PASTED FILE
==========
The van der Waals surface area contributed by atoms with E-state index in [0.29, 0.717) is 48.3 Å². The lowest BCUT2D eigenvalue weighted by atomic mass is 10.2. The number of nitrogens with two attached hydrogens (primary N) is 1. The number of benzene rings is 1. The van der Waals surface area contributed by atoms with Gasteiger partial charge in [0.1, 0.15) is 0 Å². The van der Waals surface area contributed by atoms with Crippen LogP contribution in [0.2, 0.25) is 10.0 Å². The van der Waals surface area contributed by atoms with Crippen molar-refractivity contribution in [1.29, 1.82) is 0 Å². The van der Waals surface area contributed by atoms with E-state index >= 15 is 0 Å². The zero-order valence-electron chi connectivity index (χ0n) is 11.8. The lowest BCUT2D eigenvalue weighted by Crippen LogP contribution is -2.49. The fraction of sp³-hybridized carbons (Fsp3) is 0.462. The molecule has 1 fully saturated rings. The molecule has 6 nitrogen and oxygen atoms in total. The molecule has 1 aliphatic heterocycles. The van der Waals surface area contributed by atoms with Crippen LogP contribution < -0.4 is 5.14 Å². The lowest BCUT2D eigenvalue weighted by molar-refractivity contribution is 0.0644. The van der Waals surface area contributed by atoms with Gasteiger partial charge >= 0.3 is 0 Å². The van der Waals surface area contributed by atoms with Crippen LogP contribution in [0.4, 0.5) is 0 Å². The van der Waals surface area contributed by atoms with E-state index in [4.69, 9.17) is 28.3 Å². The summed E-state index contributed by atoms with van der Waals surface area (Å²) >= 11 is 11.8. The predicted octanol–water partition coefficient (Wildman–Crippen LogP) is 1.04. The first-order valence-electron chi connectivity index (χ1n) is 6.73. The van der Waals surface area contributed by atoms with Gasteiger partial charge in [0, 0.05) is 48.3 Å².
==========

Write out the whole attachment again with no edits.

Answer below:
The van der Waals surface area contributed by atoms with E-state index in [0.29, 0.717) is 48.3 Å². The lowest BCUT2D eigenvalue weighted by atomic mass is 10.2. The number of nitrogens with two attached hydrogens (primary N) is 1. The number of benzene rings is 1. The van der Waals surface area contributed by atoms with Gasteiger partial charge in [0.1, 0.15) is 0 Å². The van der Waals surface area contributed by atoms with Crippen LogP contribution in [0.2, 0.25) is 10.0 Å². The van der Waals surface area contributed by atoms with Crippen molar-refractivity contribution in [1.29, 1.82) is 0 Å². The van der Waals surface area contributed by atoms with E-state index >= 15 is 0 Å². The zero-order valence-electron chi connectivity index (χ0n) is 11.8. The lowest BCUT2D eigenvalue weighted by Crippen LogP contribution is -2.49. The fraction of sp³-hybridized carbons (Fsp3) is 0.462. The molecule has 1 fully saturated rings. The molecule has 6 nitrogen and oxygen atoms in total. The molecule has 1 aliphatic heterocycles. The van der Waals surface area contributed by atoms with Crippen LogP contribution < -0.4 is 5.14 Å². The lowest BCUT2D eigenvalue weighted by molar-refractivity contribution is 0.0644. The van der Waals surface area contributed by atoms with Gasteiger partial charge >= 0.3 is 0 Å². The van der Waals surface area contributed by atoms with Crippen LogP contribution in [0.4, 0.5) is 0 Å². The van der Waals surface area contributed by atoms with E-state index in [4.69, 9.17) is 28.3 Å². The summed E-state index contributed by atoms with van der Waals surface area (Å²) >= 11 is 11.8. The predicted octanol–water partition coefficient (Wildman–Crippen LogP) is 1.04. The first-order valence-electron chi connectivity index (χ1n) is 6.73. The van der Waals surface area contributed by atoms with Gasteiger partial charge in [0, 0.05) is 48.3 Å².